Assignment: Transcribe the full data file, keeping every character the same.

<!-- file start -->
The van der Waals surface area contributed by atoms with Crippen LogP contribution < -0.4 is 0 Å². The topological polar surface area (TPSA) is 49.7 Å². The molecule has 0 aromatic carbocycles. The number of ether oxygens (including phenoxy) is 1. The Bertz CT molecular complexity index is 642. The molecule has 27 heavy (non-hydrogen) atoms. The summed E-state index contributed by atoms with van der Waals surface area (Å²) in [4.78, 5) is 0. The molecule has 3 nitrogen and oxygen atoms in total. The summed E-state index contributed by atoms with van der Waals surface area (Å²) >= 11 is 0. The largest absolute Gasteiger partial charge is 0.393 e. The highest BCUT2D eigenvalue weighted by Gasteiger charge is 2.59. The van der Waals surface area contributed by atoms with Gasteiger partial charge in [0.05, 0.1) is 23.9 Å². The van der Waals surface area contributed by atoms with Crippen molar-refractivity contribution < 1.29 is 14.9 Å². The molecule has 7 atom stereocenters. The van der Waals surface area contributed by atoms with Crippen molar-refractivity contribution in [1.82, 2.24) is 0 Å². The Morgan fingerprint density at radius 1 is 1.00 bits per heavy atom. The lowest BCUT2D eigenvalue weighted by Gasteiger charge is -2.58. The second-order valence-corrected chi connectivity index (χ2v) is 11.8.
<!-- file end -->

The van der Waals surface area contributed by atoms with Crippen LogP contribution < -0.4 is 0 Å². The topological polar surface area (TPSA) is 49.7 Å². The molecule has 0 aromatic carbocycles. The number of ether oxygens (including phenoxy) is 1. The Bertz CT molecular complexity index is 642. The molecule has 27 heavy (non-hydrogen) atoms. The summed E-state index contributed by atoms with van der Waals surface area (Å²) in [4.78, 5) is 0. The molecule has 3 nitrogen and oxygen atoms in total. The summed E-state index contributed by atoms with van der Waals surface area (Å²) >= 11 is 0. The largest absolute Gasteiger partial charge is 0.393 e. The highest BCUT2D eigenvalue weighted by Gasteiger charge is 2.59. The van der Waals surface area contributed by atoms with Gasteiger partial charge in [0.05, 0.1) is 23.9 Å². The van der Waals surface area contributed by atoms with Crippen molar-refractivity contribution < 1.29 is 14.9 Å². The molecule has 7 atom stereocenters. The van der Waals surface area contributed by atoms with Crippen molar-refractivity contribution in [1.82, 2.24) is 0 Å². The Morgan fingerprint density at radius 1 is 1.00 bits per heavy atom. The lowest BCUT2D eigenvalue weighted by Gasteiger charge is -2.58. The second-order valence-corrected chi connectivity index (χ2v) is 11.8.